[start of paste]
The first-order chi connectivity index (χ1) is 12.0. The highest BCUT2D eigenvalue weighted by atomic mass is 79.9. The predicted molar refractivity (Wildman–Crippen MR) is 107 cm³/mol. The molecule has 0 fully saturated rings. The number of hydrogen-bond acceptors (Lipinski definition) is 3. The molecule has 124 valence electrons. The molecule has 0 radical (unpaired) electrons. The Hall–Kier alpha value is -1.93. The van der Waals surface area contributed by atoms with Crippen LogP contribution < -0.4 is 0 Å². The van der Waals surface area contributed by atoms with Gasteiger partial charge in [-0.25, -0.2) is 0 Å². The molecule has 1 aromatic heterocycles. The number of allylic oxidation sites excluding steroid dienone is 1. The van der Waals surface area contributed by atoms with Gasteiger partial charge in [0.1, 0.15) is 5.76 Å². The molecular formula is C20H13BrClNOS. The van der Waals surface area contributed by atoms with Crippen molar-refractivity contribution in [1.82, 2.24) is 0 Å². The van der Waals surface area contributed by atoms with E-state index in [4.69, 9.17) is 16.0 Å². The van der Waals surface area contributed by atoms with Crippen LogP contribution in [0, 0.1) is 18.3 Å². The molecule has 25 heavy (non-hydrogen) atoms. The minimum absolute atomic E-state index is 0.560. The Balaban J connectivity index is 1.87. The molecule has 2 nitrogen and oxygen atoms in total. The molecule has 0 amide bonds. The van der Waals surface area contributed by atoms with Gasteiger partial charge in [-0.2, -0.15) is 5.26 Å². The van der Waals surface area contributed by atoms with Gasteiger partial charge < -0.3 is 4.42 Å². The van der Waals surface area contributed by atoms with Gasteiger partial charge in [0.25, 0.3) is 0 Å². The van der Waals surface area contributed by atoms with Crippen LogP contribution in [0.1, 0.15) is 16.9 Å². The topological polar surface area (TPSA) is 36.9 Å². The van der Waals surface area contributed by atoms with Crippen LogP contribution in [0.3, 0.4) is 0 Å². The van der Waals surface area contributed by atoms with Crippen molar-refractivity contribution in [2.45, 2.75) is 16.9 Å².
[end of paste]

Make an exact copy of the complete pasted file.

The first-order chi connectivity index (χ1) is 12.0. The highest BCUT2D eigenvalue weighted by atomic mass is 79.9. The predicted molar refractivity (Wildman–Crippen MR) is 107 cm³/mol. The molecule has 0 fully saturated rings. The number of hydrogen-bond acceptors (Lipinski definition) is 3. The molecule has 124 valence electrons. The molecule has 0 radical (unpaired) electrons. The Hall–Kier alpha value is -1.93. The van der Waals surface area contributed by atoms with Crippen LogP contribution < -0.4 is 0 Å². The van der Waals surface area contributed by atoms with Gasteiger partial charge in [-0.25, -0.2) is 0 Å². The molecule has 1 aromatic heterocycles. The number of allylic oxidation sites excluding steroid dienone is 1. The van der Waals surface area contributed by atoms with Gasteiger partial charge in [0.1, 0.15) is 5.76 Å². The molecular formula is C20H13BrClNOS. The van der Waals surface area contributed by atoms with Crippen molar-refractivity contribution in [1.82, 2.24) is 0 Å². The van der Waals surface area contributed by atoms with E-state index in [4.69, 9.17) is 16.0 Å². The van der Waals surface area contributed by atoms with Crippen LogP contribution in [0, 0.1) is 18.3 Å². The molecule has 25 heavy (non-hydrogen) atoms. The minimum absolute atomic E-state index is 0.560. The Balaban J connectivity index is 1.87. The molecule has 2 nitrogen and oxygen atoms in total. The molecule has 0 amide bonds. The van der Waals surface area contributed by atoms with Gasteiger partial charge in [-0.2, -0.15) is 5.26 Å². The van der Waals surface area contributed by atoms with Gasteiger partial charge < -0.3 is 4.42 Å². The van der Waals surface area contributed by atoms with Gasteiger partial charge in [0.25, 0.3) is 0 Å². The van der Waals surface area contributed by atoms with Crippen LogP contribution in [0.1, 0.15) is 16.9 Å². The topological polar surface area (TPSA) is 36.9 Å². The van der Waals surface area contributed by atoms with Crippen LogP contribution in [0.3, 0.4) is 0 Å². The van der Waals surface area contributed by atoms with Crippen molar-refractivity contribution in [2.45, 2.75) is 16.9 Å².